Annelise Worn: But put that aside. I have the team and I just kind of help to do strategy and onboarding. And the rest of that is done with a team. And I was doing consulting and I was doing a marketing mentor program for small business owners who wanted to DIY. So we would log on to zoom with different members of my agency team. I could get in the backend of the ad accounts, whatever it was, and actually help them DIY their marketing without the donating to Facebook, all of that stuff. And then it got to be that there was all of these different people in there. And so I was doing strategies for e-commerce and for yoga teachers and kinesiologists and stylists and across such a broad range that it was taking longer to get the clients results because I was across so many different niches. And so now what we've really done is that we're not advertising it so broadly anymore. Yes, we still take people in who are from wherever, if I think that I can help them or we can help them, they can definitely come in. But now I've niched again, really, really recently to work with virtual assistants and to help them move from solo to agency, because that is what I've done twice. Now we didn't mention, I have a VA agency in there as well, which is mostly self led. It's mostly so fun so I kind of forget about it and we don't advertise it because it's pretty routine. But twice I've moved from solo to agency. And so I know that that's something that I'm really, really good at. I have all of the systems. I mean, I'm a mom of four and I can still have multiple businesses because of the model that I've established, that I've created, that I've allowed myself to work out over the years.

Annelise Worn: Right? And so now that's what we're doing. We're teaching VAs to move from solo to agency and really going all in on that niche again. And it was terrifying again, even though I knew. And now that we've started that in the last few weeks, the group has grown. People are just plummeting into this Facebook group as soon as we tell them about it. I think yesterday we got 15 new people in there because we did two Facebook posts because it's so niched, and because it's a big solution to a big problem, and that's what you need. You need a big solution to a big problem that is really, really specific so that it's a no brainer. People are like, 'oh, that's my person'. And there's what? How many billion people on the planet? There will be enough people, I promise you. I've done this twice now. There will be enough people. You just have to trust in yourself. But again, that's been a four year journey that I've gone through. This is what I need to be doing because this is what I'm really great at. These are the people I love to work with. I'm back working with moms because most of them are moms. And that's what I really want. That's really what I love. And you do need to do the trial and error because if I hadn't worked with 30 different niches, I wouldn't have known that that's the one I love working with, that's the one I can really excel at, that's where I can make the biggest difference, and do it with the most ease and flow and not having to rack my brain creatively and dry it out. And so that's my story about niches.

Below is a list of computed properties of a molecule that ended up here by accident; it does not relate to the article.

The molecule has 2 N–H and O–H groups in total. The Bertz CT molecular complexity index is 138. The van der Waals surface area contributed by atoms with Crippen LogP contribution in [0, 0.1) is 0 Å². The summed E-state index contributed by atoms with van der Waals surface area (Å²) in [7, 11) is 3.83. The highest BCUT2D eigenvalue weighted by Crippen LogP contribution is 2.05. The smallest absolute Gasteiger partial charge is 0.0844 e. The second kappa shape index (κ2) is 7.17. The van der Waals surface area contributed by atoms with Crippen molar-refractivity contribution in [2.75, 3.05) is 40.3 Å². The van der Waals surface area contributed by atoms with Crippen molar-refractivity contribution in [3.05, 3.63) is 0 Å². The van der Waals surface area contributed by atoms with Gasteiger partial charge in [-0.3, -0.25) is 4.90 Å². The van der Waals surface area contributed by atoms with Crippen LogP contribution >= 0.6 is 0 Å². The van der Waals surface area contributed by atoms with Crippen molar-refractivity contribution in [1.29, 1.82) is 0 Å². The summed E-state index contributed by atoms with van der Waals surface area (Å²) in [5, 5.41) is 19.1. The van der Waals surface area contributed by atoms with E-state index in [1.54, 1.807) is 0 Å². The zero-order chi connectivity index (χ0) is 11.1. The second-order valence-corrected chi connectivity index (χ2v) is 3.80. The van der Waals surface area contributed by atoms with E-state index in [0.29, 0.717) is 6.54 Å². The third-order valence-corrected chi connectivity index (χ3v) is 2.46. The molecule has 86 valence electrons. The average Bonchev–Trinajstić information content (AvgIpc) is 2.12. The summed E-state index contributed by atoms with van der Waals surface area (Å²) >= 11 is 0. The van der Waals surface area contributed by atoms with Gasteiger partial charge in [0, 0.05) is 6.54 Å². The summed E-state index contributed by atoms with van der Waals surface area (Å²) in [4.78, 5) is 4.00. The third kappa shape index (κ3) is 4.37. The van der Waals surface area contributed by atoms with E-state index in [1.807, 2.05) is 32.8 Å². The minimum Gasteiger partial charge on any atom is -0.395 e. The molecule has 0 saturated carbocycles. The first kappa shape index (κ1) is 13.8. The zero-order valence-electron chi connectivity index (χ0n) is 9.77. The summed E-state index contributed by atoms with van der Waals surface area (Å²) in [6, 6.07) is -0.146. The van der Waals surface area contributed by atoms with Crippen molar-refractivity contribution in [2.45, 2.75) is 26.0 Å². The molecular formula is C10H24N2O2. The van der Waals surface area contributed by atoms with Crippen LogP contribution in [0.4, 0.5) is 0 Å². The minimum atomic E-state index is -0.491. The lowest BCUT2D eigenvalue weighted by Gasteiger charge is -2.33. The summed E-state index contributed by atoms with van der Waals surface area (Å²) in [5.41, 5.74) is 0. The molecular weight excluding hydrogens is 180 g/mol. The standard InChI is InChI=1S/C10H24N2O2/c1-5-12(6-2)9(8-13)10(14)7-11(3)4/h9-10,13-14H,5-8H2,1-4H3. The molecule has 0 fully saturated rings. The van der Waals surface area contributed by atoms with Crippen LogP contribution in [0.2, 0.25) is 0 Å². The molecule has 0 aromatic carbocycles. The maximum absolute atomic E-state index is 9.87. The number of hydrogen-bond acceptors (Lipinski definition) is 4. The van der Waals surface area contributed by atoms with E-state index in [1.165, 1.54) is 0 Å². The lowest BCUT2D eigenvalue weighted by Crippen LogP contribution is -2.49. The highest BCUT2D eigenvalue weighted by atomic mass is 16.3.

Shannon Mattern: I'm sorry you guys can't see me, but I'm sitting here like, yes, tell me more! Because I feel like not only does it help you find the people who you want to serve, but when you are so niched in your business that your systems are super specific and repeatable, and you're not reinventing the wheel for every single person, you become more efficient. The time that you spend providing that solution is less and less and less every single time, because, like you said, you're not reinventing the wheel. You're not thinking, 'oh, okay, I had a yoga teacher, but now how do I adapt this to a stylist, and then the kinesiologist?' You have this proven system or solution or way you provide the service that you literally could just repeat over and over like clockwork.